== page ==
How an Absence Can Affect One's Naturalization Application

Recorded Date: 
10/10/2012
Recorded Length: 
90 minutes

An absence from the U.S. can affect one’s ability to naturalize in a myriad of ways. During this webinar, we will discuss the different ways in which an absence from the U.S. can affect a client’s naturalization application, including the effect upon his or her continuous residence, physical presence, abandonment of residence, and removability. We will discuss the law, important cases, and hypothetical cases.

Presenters:

Eric Cohen, ILRC Executive Director
Eric has been with the ILRC since 1988 and has extensive experience training both legal workers and lay advocates. His immigrant leadership trainings and expertise working with grassroots and union organizers remains a great asset. He has worked on many of the ILRC's manuals and other publications, including Naturalization & U.S. Citizenship: The Essential Legal Guide and How to Successfully Appeal Naturalization Denials. Eric has also conducted numerous trainings on a variety of immigration related issues and has served as a liaison between community groups and CIS (Citizenship and Immigration Services) officials. He helped develop ILRC's community model for effectively processing naturalization applications in groups and trained both legal workers and lay advocates in the Bay Area and in Los Angeles, and works with community organizers and others on voter education for naturalized citizens.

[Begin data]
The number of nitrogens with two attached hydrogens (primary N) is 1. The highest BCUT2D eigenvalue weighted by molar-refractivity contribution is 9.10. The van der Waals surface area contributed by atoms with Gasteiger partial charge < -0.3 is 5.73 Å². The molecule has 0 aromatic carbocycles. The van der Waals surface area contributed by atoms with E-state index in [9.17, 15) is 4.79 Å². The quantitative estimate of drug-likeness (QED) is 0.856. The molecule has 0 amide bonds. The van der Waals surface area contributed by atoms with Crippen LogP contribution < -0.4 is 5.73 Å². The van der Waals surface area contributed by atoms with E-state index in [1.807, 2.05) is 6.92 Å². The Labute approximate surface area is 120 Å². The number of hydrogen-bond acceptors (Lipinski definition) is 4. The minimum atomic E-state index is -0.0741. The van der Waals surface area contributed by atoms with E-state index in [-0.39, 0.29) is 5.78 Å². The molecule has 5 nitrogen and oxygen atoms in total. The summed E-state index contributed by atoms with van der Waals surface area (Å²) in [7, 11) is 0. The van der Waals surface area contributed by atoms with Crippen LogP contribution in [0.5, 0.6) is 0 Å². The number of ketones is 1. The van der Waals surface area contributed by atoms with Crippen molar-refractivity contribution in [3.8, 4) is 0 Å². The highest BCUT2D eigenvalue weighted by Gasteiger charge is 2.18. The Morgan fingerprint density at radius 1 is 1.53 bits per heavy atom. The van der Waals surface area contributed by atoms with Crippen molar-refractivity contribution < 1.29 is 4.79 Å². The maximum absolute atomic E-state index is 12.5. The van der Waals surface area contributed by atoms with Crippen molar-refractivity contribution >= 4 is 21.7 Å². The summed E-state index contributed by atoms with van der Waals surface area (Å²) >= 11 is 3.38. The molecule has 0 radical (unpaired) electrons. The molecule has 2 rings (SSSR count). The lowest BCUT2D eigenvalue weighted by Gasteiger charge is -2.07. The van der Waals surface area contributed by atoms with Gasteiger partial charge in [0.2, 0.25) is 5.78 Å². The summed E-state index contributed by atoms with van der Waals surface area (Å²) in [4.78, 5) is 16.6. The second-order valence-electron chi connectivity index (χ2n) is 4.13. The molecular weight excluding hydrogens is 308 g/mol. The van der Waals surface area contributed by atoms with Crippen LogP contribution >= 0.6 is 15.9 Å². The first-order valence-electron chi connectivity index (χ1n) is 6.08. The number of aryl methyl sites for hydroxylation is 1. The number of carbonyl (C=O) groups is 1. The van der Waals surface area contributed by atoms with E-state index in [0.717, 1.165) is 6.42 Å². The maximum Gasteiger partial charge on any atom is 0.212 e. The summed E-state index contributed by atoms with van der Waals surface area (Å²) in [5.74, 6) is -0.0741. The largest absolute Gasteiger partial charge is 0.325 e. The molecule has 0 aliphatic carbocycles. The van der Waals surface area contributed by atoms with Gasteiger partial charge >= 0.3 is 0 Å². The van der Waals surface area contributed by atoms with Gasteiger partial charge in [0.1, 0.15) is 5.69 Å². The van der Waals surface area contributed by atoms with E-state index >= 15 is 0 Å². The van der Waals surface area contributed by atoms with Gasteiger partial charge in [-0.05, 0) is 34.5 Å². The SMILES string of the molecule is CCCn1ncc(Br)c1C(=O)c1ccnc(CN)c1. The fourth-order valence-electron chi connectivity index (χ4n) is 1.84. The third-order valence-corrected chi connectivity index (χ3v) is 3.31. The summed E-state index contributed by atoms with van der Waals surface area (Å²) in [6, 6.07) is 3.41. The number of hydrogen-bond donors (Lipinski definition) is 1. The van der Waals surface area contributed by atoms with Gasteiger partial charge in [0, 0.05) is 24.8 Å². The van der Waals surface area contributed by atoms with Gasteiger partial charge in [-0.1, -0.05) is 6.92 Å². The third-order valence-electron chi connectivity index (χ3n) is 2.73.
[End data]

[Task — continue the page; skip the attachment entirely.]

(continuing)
Erin Quinn, ILRC Staff Attorney
Erin brings to ILRC over 8 years of experience as an immigration defense attorney and holds a joint degree in law and public policy (JD/MPP) from the University of Michigan. Prior to opening her own practice in 2007, Ms. Quinn represented immigrants as an associate at the Law Office of Robert B. Jobe. Her experience in immigration law and policy includes working as a fellow for the United Nations High Commissioner for Refugees, EU headquarters in Belgium; clerking for the Immigration Court of San Francisco; and guest lecturer at CSU Eastbay.